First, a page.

5/5/16 Christians

The next time the apostles meet together, news has reached them of several of their brothers and sisters who escaped Jerusalem before Saul came looking for them after Stephen’s death.  They are astonished to learn that some have gone as far as Antioch, Cyprus, and Phoenicia.  “According the messenger that came, they have formed several small churches there, but no Gentiles have been approached, only Jews,” Nathaniel says.  “I have heard that some of the men who were originally from Cyprus and Cyrene have been sharing the message of Jesus with the Greek Jews,” James comments.  “We need to begin to spread the message to Gentiles as well.  But who will be comfortable with this?  Many of the newer believers will not like it,” Peter says.  “Barnabas!  He will be perfect for this,” says John.  “He is from that area and has a great interest in this kind of work.”  So they call Barnabas to them and explain what is going on and what they want him to do.  “Will you go and work with the new churches as far as Antioch?  They need sound teaching to strengthen them.  Once you get to know the brothers and sisters there, and they are comfortable with you, then you can broach the subject of accepting Gentiles into the church.”  Barnabas gladly agrees and sets out.  He goes from church to church on his way to Antioch, staying with the small communities of believers for a few weeks at a time, teaching the believers and proclaiming the message of Jesus to all who will listen.  Throughout his journey, many new believers are added to the churches.  All the believers love Barnabas, because he is a good man, and his deep faith and generous spirit help to encourage all of them to stand strong in their own faith.  Once he reaches Antioch, he determines that he will go to Tarsus to see if Saul will come back with him to assist him in his endeavors.  When Barnabas finds Saul, he is very excited.  “Saul, my old friend!  It is so good to see you again!”  Saul turns and sees Barnabas coming towards him.  “Barnabas!  What brings you here?” he asks.  “I have come to see if you will come back with me to Antioch.  The apostles sent me to build up the new churches in the area, and I could use a partner, if you are willing to come and assist me.”  “Of course I will come!  The church here is doing well.”  They leave the next morning and return to Antioch.  They find so many people in Antioch who are ready to ask Jesus to take away their sins that they end up staying in Antioch for a whole year.  Many of the new believers in Antioch are Greek Jews, and they call the Messiah “the Christ” in their language.  Because of this, the believers begin to be known as Christians.  One day, a man named Agabus from the church in Jerusalem comes to visit them.  The Holy Spirit has given Agabus the gift of prophecy, and has shown him that there is going to be a great famine throughout the whole Roman world during the reign of Claudius Caesar.  There is a lot of concern for the church in Jerusalem, since it is a city, and there are no farms to grow crops.  The Christians in the community come together to pray and discuss what might be done, and they determine that they will work with other churches in the area to gather food and supplies to help their brothers and sisters in Judea.  When this is accomplished, they send Barnabas and Saul back to Jerusalem with the supplies.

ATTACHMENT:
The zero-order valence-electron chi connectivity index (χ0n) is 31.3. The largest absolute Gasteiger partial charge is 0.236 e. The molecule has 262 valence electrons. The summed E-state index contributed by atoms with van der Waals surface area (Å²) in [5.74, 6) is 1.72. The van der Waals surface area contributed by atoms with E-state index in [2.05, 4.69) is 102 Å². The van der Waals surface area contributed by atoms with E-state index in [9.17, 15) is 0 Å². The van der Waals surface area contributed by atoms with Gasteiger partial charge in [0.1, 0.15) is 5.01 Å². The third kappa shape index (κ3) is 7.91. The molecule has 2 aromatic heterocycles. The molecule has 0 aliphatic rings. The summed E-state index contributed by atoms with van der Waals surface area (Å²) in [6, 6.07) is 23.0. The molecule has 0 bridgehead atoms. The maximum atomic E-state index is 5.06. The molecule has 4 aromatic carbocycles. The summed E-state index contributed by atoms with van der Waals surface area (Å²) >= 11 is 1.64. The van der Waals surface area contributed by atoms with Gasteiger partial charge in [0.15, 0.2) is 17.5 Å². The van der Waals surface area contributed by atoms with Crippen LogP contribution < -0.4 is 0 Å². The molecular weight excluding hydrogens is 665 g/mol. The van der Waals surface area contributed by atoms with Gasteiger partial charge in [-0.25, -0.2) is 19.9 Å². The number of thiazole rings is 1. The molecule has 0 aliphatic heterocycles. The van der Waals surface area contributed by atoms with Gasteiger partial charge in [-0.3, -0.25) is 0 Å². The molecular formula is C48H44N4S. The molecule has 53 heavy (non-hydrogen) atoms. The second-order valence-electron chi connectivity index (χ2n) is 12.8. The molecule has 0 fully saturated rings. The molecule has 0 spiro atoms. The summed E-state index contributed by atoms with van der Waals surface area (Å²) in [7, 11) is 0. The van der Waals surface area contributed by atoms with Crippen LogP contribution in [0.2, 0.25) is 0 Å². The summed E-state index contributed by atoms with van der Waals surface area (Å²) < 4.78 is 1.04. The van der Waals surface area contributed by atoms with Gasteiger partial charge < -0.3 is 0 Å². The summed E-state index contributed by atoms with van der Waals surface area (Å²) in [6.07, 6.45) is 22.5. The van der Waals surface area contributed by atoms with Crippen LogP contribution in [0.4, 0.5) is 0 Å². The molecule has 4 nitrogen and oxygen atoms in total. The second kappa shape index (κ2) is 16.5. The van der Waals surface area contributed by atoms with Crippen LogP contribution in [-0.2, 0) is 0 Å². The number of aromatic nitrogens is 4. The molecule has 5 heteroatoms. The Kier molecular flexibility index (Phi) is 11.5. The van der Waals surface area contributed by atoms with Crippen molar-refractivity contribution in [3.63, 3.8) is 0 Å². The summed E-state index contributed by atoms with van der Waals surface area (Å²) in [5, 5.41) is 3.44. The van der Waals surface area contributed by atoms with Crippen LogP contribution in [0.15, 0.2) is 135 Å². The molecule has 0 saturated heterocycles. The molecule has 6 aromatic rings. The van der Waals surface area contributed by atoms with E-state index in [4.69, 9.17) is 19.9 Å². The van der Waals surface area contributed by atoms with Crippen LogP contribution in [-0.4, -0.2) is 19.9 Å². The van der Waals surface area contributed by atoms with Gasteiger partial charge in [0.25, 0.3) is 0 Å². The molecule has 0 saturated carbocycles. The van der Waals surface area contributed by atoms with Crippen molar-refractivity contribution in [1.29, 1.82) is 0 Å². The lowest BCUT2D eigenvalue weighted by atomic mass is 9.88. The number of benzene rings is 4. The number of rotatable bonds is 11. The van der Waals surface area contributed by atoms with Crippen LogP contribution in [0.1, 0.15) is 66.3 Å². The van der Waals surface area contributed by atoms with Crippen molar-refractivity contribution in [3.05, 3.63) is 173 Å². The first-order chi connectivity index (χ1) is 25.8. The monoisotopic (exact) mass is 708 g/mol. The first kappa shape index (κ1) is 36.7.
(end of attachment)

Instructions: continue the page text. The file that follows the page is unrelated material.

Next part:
Acts 11:19-30

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